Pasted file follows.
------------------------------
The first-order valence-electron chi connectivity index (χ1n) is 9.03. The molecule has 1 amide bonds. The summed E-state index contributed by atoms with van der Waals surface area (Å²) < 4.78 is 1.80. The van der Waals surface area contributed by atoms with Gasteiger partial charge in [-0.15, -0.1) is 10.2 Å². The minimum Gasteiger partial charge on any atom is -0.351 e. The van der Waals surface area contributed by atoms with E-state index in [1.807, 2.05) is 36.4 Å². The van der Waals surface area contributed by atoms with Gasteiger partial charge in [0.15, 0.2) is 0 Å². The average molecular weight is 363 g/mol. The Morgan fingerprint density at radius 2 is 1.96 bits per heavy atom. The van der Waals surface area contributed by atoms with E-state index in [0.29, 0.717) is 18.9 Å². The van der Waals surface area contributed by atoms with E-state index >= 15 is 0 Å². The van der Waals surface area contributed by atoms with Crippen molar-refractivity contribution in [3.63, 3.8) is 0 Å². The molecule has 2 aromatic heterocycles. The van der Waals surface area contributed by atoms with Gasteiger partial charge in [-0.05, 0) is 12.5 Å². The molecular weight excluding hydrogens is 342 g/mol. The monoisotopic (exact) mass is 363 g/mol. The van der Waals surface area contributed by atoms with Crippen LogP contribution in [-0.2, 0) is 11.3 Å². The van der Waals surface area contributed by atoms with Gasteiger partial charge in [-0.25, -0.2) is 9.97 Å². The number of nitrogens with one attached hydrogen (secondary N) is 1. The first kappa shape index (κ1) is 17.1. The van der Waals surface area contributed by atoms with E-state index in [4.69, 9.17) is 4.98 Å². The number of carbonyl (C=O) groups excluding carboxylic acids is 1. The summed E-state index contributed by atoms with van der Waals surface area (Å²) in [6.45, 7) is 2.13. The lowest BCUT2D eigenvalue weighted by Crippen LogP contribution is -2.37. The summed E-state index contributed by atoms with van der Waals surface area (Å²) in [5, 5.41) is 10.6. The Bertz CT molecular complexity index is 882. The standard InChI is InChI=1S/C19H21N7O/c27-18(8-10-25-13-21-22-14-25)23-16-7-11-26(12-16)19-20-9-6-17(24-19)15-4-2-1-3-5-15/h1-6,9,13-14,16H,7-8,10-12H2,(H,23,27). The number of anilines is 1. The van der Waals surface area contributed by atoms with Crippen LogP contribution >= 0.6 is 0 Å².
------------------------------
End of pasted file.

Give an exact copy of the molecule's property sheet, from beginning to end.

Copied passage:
The first-order valence-electron chi connectivity index (χ1n) is 9.03. The molecule has 1 amide bonds. The summed E-state index contributed by atoms with van der Waals surface area (Å²) < 4.78 is 1.80. The van der Waals surface area contributed by atoms with Gasteiger partial charge in [-0.15, -0.1) is 10.2 Å². The minimum Gasteiger partial charge on any atom is -0.351 e. The van der Waals surface area contributed by atoms with E-state index in [1.807, 2.05) is 36.4 Å². The van der Waals surface area contributed by atoms with Gasteiger partial charge in [0.15, 0.2) is 0 Å². The average molecular weight is 363 g/mol. The Morgan fingerprint density at radius 2 is 1.96 bits per heavy atom. The van der Waals surface area contributed by atoms with E-state index in [0.29, 0.717) is 18.9 Å². The van der Waals surface area contributed by atoms with E-state index >= 15 is 0 Å². The van der Waals surface area contributed by atoms with Crippen molar-refractivity contribution in [3.63, 3.8) is 0 Å². The molecule has 2 aromatic heterocycles. The van der Waals surface area contributed by atoms with Gasteiger partial charge in [-0.05, 0) is 12.5 Å². The molecular weight excluding hydrogens is 342 g/mol. The monoisotopic (exact) mass is 363 g/mol. The van der Waals surface area contributed by atoms with Crippen LogP contribution in [-0.2, 0) is 11.3 Å². The van der Waals surface area contributed by atoms with Gasteiger partial charge in [-0.25, -0.2) is 9.97 Å². The number of nitrogens with one attached hydrogen (secondary N) is 1. The first kappa shape index (κ1) is 17.1. The van der Waals surface area contributed by atoms with E-state index in [4.69, 9.17) is 4.98 Å². The number of carbonyl (C=O) groups excluding carboxylic acids is 1. The summed E-state index contributed by atoms with van der Waals surface area (Å²) in [6.45, 7) is 2.13. The lowest BCUT2D eigenvalue weighted by Crippen LogP contribution is -2.37. The summed E-state index contributed by atoms with van der Waals surface area (Å²) in [5, 5.41) is 10.6. The Bertz CT molecular complexity index is 882. The standard InChI is InChI=1S/C19H21N7O/c27-18(8-10-25-13-21-22-14-25)23-16-7-11-26(12-16)19-20-9-6-17(24-19)15-4-2-1-3-5-15/h1-6,9,13-14,16H,7-8,10-12H2,(H,23,27). The number of anilines is 1. The van der Waals surface area contributed by atoms with Crippen LogP contribution >= 0.6 is 0 Å².